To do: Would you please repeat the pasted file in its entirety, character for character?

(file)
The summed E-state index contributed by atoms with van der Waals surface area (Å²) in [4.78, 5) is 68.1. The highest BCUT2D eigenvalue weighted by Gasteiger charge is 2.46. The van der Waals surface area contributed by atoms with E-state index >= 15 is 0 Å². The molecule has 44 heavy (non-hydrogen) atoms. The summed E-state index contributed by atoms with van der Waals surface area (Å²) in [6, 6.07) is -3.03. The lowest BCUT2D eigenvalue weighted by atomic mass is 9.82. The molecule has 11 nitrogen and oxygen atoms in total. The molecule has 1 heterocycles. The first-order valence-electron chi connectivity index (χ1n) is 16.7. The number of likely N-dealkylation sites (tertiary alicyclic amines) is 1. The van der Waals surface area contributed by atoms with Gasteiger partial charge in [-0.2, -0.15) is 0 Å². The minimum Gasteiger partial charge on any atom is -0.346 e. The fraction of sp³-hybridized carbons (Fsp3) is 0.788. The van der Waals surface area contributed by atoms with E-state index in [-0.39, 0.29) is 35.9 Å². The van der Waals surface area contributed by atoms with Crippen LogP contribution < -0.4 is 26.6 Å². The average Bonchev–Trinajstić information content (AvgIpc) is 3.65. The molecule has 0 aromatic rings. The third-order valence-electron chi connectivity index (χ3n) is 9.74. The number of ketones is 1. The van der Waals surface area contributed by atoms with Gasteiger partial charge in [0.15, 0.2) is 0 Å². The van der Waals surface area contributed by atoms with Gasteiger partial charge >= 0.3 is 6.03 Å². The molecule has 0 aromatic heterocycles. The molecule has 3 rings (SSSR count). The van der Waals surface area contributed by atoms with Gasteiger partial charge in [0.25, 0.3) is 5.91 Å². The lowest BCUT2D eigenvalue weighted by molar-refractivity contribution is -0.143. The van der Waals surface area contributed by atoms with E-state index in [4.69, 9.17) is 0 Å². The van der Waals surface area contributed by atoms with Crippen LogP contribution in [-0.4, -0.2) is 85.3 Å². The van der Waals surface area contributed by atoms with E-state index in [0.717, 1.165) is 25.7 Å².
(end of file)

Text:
The summed E-state index contributed by atoms with van der Waals surface area (Å²) in [4.78, 5) is 68.1. The highest BCUT2D eigenvalue weighted by Gasteiger charge is 2.46. The van der Waals surface area contributed by atoms with E-state index >= 15 is 0 Å². The molecule has 44 heavy (non-hydrogen) atoms. The summed E-state index contributed by atoms with van der Waals surface area (Å²) in [6, 6.07) is -3.03. The lowest BCUT2D eigenvalue weighted by atomic mass is 9.82. The molecule has 11 nitrogen and oxygen atoms in total. The molecule has 1 heterocycles. The first-order valence-electron chi connectivity index (χ1n) is 16.7. The number of likely N-dealkylation sites (tertiary alicyclic amines) is 1. The van der Waals surface area contributed by atoms with Gasteiger partial charge in [-0.2, -0.15) is 0 Å². The minimum Gasteiger partial charge on any atom is -0.346 e. The fraction of sp³-hybridized carbons (Fsp3) is 0.788. The van der Waals surface area contributed by atoms with E-state index in [-0.39, 0.29) is 35.9 Å². The van der Waals surface area contributed by atoms with Crippen LogP contribution < -0.4 is 26.6 Å². The average Bonchev–Trinajstić information content (AvgIpc) is 3.65. The molecule has 0 aromatic rings. The third-order valence-electron chi connectivity index (χ3n) is 9.74. The number of ketones is 1. The van der Waals surface area contributed by atoms with Gasteiger partial charge in [0.15, 0.2) is 0 Å². The van der Waals surface area contributed by atoms with Gasteiger partial charge >= 0.3 is 6.03 Å². The molecule has 0 aromatic heterocycles. The molecule has 3 rings (SSSR count). The van der Waals surface area contributed by atoms with Gasteiger partial charge in [0.25, 0.3) is 5.91 Å². The lowest BCUT2D eigenvalue weighted by molar-refractivity contribution is -0.143. The van der Waals surface area contributed by atoms with E-state index in [4.69, 9.17) is 0 Å². The van der Waals surface area contributed by atoms with Crippen LogP contribution in [-0.4, -0.2) is 85.3 Å². The van der Waals surface area contributed by atoms with E-state index in [0.717, 1.165) is 25.7 Å².